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Old 06-09-2005, 01:06 AM   #7
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hmmm. Still trying to figure it out.
I never did well in word/geometry problems.
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Old 06-09-2005, 01:21 AM   #8
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Don't feel bad - I never did figure out how the answer to 2X = 3Y wound up being 4!
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Old 06-09-2005, 01:27 AM   #9
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Funny how we don't think we need science or math, then we grow up and cook, and we need to utilize both!
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Old 06-09-2005, 04:12 AM   #10
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Oh, gosh. you're right Michael, that is what I did. I'll try one more time, probably take me hours, math is not my strong suite. Do I actually have to have a bag of wheat flour? I'll check the bag in the market when I go later.
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Old 06-09-2005, 07:12 AM   #11
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It's all greek to me. good luck all.
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Old 06-09-2005, 03:17 PM   #12
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OW! My brain hurts. I will be back shortly. I am finding my calculator.
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Old 06-09-2005, 03:39 PM   #13
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One cup of wheat flour and one and a 1/4 of bread? Did I go the wrong direction in my conversion? That sounds too small.
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Old 06-09-2005, 08:33 PM   #14
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Quote:
Originally Posted by lyndalou
Do I actually have to have a bag of wheat flour? I'll check the bag in the market when I go later.
No .... doooh ....(me impersonating Homer Simpson slapping his forhead) Go back and look at the problem again - I gave you the only important information on the side of the bag for the two bags of flour we are using in this problem. No need to buy any!

Alix: Yep, it is too small. Not sure what you did. Remember, this a baking question not a banking question ... you can't convert grams into Euros to get ounces. If you want to work it out in metric and convert to lbs/oz - 5-lbs is actually 2268 grams. The actual weight of a serving size of Bread flour is 30.24g (they round it to 30) and the actual weight of a serving size of Wheat flour is 31.5g (they round it to 31). I'll explain more when I post the answer tomorrow night.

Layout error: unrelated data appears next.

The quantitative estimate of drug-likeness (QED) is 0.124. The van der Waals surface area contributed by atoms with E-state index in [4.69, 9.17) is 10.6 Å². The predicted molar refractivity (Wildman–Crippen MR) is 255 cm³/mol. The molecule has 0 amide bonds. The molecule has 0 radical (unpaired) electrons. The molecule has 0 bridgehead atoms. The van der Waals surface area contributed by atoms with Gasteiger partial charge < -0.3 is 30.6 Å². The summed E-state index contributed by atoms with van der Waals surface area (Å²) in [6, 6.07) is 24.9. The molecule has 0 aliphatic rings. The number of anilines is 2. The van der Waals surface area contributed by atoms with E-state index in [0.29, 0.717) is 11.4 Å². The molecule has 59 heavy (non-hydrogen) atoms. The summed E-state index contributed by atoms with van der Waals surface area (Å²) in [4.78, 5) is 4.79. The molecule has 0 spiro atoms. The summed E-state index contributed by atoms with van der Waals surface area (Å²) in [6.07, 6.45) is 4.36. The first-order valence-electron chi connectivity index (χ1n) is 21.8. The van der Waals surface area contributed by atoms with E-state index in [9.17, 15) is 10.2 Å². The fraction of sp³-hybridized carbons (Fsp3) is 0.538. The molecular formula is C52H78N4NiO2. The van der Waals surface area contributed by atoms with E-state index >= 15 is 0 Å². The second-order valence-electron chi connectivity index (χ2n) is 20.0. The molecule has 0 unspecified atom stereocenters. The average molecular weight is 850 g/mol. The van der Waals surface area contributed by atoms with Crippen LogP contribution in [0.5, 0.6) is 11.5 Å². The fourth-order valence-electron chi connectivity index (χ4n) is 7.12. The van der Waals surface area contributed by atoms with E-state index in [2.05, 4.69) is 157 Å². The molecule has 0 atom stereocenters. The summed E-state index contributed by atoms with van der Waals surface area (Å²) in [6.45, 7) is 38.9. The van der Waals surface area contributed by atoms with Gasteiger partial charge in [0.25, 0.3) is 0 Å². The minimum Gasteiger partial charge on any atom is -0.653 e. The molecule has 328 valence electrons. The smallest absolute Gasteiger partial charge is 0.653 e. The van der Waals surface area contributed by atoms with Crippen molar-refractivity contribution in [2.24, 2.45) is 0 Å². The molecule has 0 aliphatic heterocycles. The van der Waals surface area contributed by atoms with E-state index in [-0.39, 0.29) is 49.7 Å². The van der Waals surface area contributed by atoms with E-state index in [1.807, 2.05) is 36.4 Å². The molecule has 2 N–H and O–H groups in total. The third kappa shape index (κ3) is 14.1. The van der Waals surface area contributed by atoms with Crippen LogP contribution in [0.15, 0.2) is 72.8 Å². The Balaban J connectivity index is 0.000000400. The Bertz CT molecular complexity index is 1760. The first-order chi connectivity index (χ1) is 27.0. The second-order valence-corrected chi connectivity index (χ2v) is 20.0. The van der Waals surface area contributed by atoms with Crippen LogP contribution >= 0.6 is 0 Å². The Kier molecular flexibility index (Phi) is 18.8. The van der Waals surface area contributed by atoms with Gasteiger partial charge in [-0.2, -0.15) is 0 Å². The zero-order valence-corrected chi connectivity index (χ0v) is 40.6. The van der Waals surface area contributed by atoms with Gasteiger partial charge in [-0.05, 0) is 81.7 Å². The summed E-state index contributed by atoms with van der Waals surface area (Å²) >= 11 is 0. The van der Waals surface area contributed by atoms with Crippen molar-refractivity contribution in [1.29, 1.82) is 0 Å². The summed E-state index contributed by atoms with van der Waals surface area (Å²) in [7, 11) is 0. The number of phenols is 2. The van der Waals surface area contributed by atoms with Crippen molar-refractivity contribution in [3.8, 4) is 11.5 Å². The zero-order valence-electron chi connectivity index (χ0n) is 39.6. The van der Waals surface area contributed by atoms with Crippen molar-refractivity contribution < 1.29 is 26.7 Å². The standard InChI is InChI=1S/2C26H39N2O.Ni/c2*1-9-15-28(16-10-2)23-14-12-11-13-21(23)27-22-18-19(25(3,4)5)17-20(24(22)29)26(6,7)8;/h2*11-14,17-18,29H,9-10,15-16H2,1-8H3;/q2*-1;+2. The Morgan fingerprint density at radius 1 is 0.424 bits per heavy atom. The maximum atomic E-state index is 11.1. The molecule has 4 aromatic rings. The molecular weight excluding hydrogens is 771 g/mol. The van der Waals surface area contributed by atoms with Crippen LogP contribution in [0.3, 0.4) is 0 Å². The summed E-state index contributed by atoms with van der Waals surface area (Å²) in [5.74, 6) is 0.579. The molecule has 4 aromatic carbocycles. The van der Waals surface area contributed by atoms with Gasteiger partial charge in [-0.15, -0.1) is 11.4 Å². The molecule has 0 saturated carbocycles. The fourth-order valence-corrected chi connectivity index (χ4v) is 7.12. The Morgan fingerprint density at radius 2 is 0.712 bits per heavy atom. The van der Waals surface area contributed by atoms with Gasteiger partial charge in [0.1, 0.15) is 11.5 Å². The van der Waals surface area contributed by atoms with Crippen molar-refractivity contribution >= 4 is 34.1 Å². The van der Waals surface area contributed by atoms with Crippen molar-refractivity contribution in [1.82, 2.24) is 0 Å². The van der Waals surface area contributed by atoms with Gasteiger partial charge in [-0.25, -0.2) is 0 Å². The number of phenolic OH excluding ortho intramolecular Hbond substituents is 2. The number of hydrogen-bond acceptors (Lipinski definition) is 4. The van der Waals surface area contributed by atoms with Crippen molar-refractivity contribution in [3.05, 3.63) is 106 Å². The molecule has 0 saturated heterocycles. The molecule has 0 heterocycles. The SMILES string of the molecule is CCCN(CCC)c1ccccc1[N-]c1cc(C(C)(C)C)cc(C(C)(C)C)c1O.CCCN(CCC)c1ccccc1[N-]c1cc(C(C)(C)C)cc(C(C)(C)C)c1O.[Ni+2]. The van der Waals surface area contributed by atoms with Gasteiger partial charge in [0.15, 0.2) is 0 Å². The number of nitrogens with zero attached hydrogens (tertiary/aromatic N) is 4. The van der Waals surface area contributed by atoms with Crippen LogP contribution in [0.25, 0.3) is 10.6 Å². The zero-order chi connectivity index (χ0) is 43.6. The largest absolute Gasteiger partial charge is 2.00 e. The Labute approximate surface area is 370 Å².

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Old 06-10-2005, 04:13 AM   #15
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Michael, I was kidding about having to buy flour. I have to tell you that I am stumped on this one. Too much math for me, I guess. I am anxiously watching for someone to come up with the right answer, though. Good luck all.
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Old 06-10-2005, 05:00 AM   #16
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lol ill figure it out. itll be a warm up for my precalc test i have today.

so i got bread flour 3.98 cups
and wheat flour 3.03 cups

all i did was use ratios

1 serving / .25 cups = 75 servings /X
x = 18.75 cups

18.75 cups /80oz = x/17oz

x = 3.98 cups bread flour

1 serving / 3 tb = 72 servings / x
x = 216 tb

216 tb / 80 oz = x / 18 oz
x = 48.6 tb

48.6 / 16 = 3.03 cups
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Old 06-10-2005, 06:10 AM   #17
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I am no good at math - I will check with my 14 year old daughter and get back to you - she just got a 98 in her last test - grade nine math... ( now she will hate me if she gets this wrong! but it will show her that YES we use math in everyday life!)
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Old 06-10-2005, 09:19 AM   #18
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i'm too tired to think, so i'll have to re-read this later. i need a looooog nap first.
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Old 06-10-2005, 11:54 AM   #19